Creative Writing Exercises- After you eavesdrop
Write a scene entirely in dialogue. Nothing else. No tags, gestures, nothing. Then go back and add the details of the characters, their interactions with the surroundings. All the usual good scene stuff. Your story will end up in the dialogue, which is how great dialogue is written, and you will have most likely unblocked yourself.
While you are at it, after the first “spill” draft in your book journal, go through every sense and add it to the scene. Use all—don’t forget the sixth sense, intuition. See how each sense changes the scene’s tone and mood.
Creative Writing Exercises – Setting
Add these to your journal. Go to the internet and research, print out photos, descriptions. Glue them into your journal (or import them into your word file) and even make each room or building (or area) with its own, complete character/setting page. Make a setting page for your main characters. Where would each character live? What décor would he choose? Why? What about that makes him feel comfortable? Important? Does he decorate for show or for himself? For his family or significant other? Where does this character meet? Go to relax? What about that place makes him comfortable? Why does he like it? Where does he work? What about the workplace does he love? What does he hate?
Creative Writing Exercises- Speaking of setting
Move your characters to a different location. If they are in a more public place, how does it change what happens? Now a more private locale? Can they be in a place that is a juxtaposition to what is going on? Have two people fall in love at a funeral. A misunderstanding and blowout argument at a sensitivity-training seminar. Set the black moment during an inspirational retreat. Remember, this is in your book journal, so if it doesn’t work it doesn’t need to go into your pages…but my guess is that you will discover some gold as you free yourself to write this way.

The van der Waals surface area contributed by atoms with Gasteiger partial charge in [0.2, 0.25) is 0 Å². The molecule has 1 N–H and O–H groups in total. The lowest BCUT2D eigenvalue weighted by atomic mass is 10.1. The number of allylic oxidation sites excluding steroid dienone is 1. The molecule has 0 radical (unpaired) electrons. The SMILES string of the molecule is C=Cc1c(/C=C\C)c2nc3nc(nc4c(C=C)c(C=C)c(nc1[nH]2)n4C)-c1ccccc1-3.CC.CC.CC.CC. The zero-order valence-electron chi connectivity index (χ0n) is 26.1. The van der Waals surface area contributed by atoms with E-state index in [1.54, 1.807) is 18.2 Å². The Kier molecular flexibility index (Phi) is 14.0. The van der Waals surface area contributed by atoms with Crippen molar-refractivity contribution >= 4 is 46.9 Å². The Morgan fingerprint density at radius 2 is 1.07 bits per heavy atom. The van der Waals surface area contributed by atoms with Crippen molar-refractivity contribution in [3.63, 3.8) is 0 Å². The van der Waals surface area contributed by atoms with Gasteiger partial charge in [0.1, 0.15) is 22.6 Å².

Creative Writing Exercises – Collage your book
Need to go bigger with photos and details—not only for the setting but for what characters wear, drive, eat, what sort of activities they like? This is a wonderful brainstorming tool, and with the setting pages, you are half way there! The great thing about a collage is that you can pull it out at any time for inspiration.
Keeping a book journal can be a wonderful addition to your writing process. The journal format gives you permission to try something you might not otherwise. You are free to write bad, write dumb, write absurd. My guess is you’ll surprise yourself and come up with some great insights, ideas, and even (gasp!) some writing and discoveries you will move to your manuscript.
Award-winning novelist Kathy Steffen teaches fiction writing and speaks at writing programs across the country. Additionally, Kathy is also published in short fiction and pens a monthly writing column, Between the Lines. Her books, FIRST THERE IS A RIVER, JASPER MOUNTAIN and THEATER OF ILLUSION are available online and at bookstores everywhere. Check out more at www.kathysteffen.com